- Hispanic Resources
After Frank’s retirement, he continued to serve as Tandem Federal’s treasurer of the board and went to the office three days a week until his health prevented it. He had the credit union on his mind until the day he died in 1989, of heart and kidney ailments, says Frank Jr.
Son Phil nominated Frank Sr. as a CU Hero because, “I wanted people to know that everyone can still make a difference if their heart is open to serving others. We need to have that same heart of service today. He was an example to us.
“We have to continue to realize that the American spirit of service and helping others still exists,” he continues, “especially through the credit union movement.”
What would his father think of credit unions today? There were big problems in the early ’40s just as there are today, says Phil.
A Heavyweight with Smarts
Frank Matous Sr., former CEO of Tandem Federal Credit Union, Warren, Mich., was a talented boxer. He was good enough to make it to the national Golden Gloves tournament in 1937, and he dreamed of fighting for the U.S. Olympic team. Unfortunately, a 104-degree fever prevented him from winning the tournament, and he never returned.
Originally a Nebraska farm boy, he had 11 siblings so he learned early to hold his own in the ring. As a youngster, he competed in boxing matches at county fairs. And when his family moved to Detroit, he competed in intramural matches as a heavyweight fighter.
“He had a great family,” says his son, Phil. Frank loved to hunt, fish, and camp, and continued those pursuits with his own boys. Phil remembers camping nearly every weekend, most summers, at Michigan state parks.
He also fixed things around the house, says Phil. “Plumbing, electrical…he just picked up those things.”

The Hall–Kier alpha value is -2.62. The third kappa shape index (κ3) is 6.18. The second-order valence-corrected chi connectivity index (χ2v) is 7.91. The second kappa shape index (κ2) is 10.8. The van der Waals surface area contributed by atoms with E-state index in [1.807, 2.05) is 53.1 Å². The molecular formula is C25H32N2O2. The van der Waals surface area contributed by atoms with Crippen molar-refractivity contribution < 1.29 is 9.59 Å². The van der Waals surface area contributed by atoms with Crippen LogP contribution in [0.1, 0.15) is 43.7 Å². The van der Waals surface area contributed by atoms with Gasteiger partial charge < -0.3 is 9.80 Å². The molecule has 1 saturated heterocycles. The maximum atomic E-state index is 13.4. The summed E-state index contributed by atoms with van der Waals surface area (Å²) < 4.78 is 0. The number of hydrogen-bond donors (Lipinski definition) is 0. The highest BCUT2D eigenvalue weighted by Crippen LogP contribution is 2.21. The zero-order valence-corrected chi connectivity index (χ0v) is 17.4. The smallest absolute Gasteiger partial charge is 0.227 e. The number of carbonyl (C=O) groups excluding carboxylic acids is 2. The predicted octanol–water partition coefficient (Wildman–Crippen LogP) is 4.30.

Frank Sr. could do just about anything he set his mind to, says Phil. “Dad only had a grade-school education—although he could have been a doctor if he’d gone on to school. He learned all the business practices on his own.”
“He’d probably tell us to roll with the punches and make good choices,” he says. “He’d probably react the same way all of us are reacting.” Increased regulation is one of the biggest challenges, says Phil, requiring credit unions to “document commonsense things” and putting an extra hurdle in the way of serving members.
But Frank Sr. was a big believer in cooperation—among credit unions, organizations, and people. “My father was very supportive of credit union organizations,” says Frank Jr. “He believed people had to hang together to accomplish their goals.”
Opportunities abound to continue the legacy of Frank Matous Sr. and other credit union pioneers, says Phil.
“There are still people today who are coming up with imaginative ways to do things properly, to secure people’s funds, and to deliver service innovatively. There are a lot of good minds in the credit union movement today.
“Every now and then you hear people saying, ‘Are we going to lose the credit union philosophy?’ I just don’t see it happening. People love to be able to serve, and we’re keeping that spirit in the credit union movement.”